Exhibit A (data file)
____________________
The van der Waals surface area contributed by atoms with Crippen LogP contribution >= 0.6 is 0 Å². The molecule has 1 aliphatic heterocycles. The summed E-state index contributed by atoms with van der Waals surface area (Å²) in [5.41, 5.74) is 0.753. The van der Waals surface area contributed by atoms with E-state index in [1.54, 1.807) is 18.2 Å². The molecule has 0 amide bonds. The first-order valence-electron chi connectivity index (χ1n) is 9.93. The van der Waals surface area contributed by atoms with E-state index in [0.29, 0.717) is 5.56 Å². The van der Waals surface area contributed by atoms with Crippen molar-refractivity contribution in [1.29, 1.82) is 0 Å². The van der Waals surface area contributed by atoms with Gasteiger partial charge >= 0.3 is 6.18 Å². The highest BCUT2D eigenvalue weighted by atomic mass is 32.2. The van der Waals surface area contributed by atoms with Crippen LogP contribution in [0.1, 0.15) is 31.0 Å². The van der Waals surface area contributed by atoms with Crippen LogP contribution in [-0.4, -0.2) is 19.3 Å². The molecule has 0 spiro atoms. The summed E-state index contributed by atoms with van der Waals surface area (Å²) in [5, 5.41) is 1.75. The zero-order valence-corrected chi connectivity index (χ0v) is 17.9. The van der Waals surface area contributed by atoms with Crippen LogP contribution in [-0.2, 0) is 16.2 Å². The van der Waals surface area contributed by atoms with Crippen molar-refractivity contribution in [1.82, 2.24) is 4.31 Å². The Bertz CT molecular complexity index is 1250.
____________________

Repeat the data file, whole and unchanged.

The van der Waals surface area contributed by atoms with Crippen LogP contribution >= 0.6 is 0 Å². The molecule has 1 aliphatic heterocycles. The summed E-state index contributed by atoms with van der Waals surface area (Å²) in [5.41, 5.74) is 0.753. The van der Waals surface area contributed by atoms with E-state index in [1.54, 1.807) is 18.2 Å². The molecule has 0 amide bonds. The first-order valence-electron chi connectivity index (χ1n) is 9.93. The van der Waals surface area contributed by atoms with E-state index in [0.29, 0.717) is 5.56 Å². The van der Waals surface area contributed by atoms with Crippen molar-refractivity contribution in [1.29, 1.82) is 0 Å². The van der Waals surface area contributed by atoms with Gasteiger partial charge >= 0.3 is 6.18 Å². The highest BCUT2D eigenvalue weighted by atomic mass is 32.2. The van der Waals surface area contributed by atoms with Crippen LogP contribution in [0.1, 0.15) is 31.0 Å². The van der Waals surface area contributed by atoms with Crippen LogP contribution in [-0.4, -0.2) is 19.3 Å². The molecule has 0 spiro atoms. The summed E-state index contributed by atoms with van der Waals surface area (Å²) in [5, 5.41) is 1.75. The zero-order valence-corrected chi connectivity index (χ0v) is 17.9. The van der Waals surface area contributed by atoms with Crippen LogP contribution in [-0.2, 0) is 16.2 Å². The van der Waals surface area contributed by atoms with Crippen molar-refractivity contribution in [1.82, 2.24) is 4.31 Å². The Bertz CT molecular complexity index is 1250.